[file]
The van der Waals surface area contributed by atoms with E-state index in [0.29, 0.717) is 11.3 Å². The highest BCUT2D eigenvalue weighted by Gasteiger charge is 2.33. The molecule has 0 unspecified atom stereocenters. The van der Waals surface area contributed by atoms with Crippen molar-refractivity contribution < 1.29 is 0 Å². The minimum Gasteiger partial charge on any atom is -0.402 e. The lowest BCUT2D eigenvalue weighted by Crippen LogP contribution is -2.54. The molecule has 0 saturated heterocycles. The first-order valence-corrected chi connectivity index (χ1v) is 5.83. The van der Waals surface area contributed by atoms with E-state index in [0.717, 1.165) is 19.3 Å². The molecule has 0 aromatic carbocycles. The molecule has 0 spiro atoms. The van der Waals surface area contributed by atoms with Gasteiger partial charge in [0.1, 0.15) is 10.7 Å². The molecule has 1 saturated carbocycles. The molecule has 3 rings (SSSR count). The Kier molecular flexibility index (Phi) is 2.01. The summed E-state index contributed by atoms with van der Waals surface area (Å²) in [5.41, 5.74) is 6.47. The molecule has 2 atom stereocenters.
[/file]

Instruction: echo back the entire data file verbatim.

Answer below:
The van der Waals surface area contributed by atoms with E-state index in [0.29, 0.717) is 11.3 Å². The highest BCUT2D eigenvalue weighted by Gasteiger charge is 2.33. The molecule has 0 unspecified atom stereocenters. The van der Waals surface area contributed by atoms with Crippen molar-refractivity contribution < 1.29 is 0 Å². The minimum Gasteiger partial charge on any atom is -0.402 e. The lowest BCUT2D eigenvalue weighted by Crippen LogP contribution is -2.54. The molecule has 0 saturated heterocycles. The first-order valence-corrected chi connectivity index (χ1v) is 5.83. The van der Waals surface area contributed by atoms with E-state index in [0.717, 1.165) is 19.3 Å². The molecule has 0 aromatic carbocycles. The molecule has 0 spiro atoms. The van der Waals surface area contributed by atoms with Gasteiger partial charge in [0.1, 0.15) is 10.7 Å². The molecule has 1 saturated carbocycles. The molecule has 3 rings (SSSR count). The Kier molecular flexibility index (Phi) is 2.01. The summed E-state index contributed by atoms with van der Waals surface area (Å²) in [5.41, 5.74) is 6.47. The molecule has 2 atom stereocenters.